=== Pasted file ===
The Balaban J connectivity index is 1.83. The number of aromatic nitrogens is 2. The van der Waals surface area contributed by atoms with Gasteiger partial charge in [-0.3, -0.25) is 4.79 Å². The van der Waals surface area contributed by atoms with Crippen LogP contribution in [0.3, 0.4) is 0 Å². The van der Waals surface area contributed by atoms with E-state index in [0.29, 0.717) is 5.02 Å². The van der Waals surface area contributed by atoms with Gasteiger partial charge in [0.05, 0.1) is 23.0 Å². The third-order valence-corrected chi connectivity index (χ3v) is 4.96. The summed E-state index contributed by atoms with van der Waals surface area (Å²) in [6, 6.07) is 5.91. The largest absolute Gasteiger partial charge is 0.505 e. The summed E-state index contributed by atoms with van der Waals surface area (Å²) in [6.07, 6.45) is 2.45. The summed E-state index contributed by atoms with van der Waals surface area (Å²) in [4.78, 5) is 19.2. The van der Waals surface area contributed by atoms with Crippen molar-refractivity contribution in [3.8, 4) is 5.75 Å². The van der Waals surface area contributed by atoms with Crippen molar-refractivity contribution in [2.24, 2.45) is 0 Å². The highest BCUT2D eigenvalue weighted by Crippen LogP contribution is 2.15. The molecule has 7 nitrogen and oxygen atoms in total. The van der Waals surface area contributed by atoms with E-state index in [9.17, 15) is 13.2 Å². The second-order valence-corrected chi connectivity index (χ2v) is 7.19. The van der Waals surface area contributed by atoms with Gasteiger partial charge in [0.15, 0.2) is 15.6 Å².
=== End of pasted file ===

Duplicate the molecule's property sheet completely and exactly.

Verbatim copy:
The Balaban J connectivity index is 1.83. The number of aromatic nitrogens is 2. The van der Waals surface area contributed by atoms with Gasteiger partial charge in [-0.3, -0.25) is 4.79 Å². The van der Waals surface area contributed by atoms with Crippen LogP contribution in [0.3, 0.4) is 0 Å². The van der Waals surface area contributed by atoms with E-state index in [0.29, 0.717) is 5.02 Å². The van der Waals surface area contributed by atoms with Gasteiger partial charge in [0.05, 0.1) is 23.0 Å². The third-order valence-corrected chi connectivity index (χ3v) is 4.96. The summed E-state index contributed by atoms with van der Waals surface area (Å²) in [6, 6.07) is 5.91. The largest absolute Gasteiger partial charge is 0.505 e. The summed E-state index contributed by atoms with van der Waals surface area (Å²) in [6.07, 6.45) is 2.45. The summed E-state index contributed by atoms with van der Waals surface area (Å²) in [4.78, 5) is 19.2. The van der Waals surface area contributed by atoms with Crippen molar-refractivity contribution in [3.8, 4) is 5.75 Å². The van der Waals surface area contributed by atoms with Crippen molar-refractivity contribution in [2.24, 2.45) is 0 Å². The highest BCUT2D eigenvalue weighted by Crippen LogP contribution is 2.15. The molecule has 7 nitrogen and oxygen atoms in total. The van der Waals surface area contributed by atoms with E-state index in [9.17, 15) is 13.2 Å². The second-order valence-corrected chi connectivity index (χ2v) is 7.19. The van der Waals surface area contributed by atoms with Gasteiger partial charge in [0.15, 0.2) is 15.6 Å².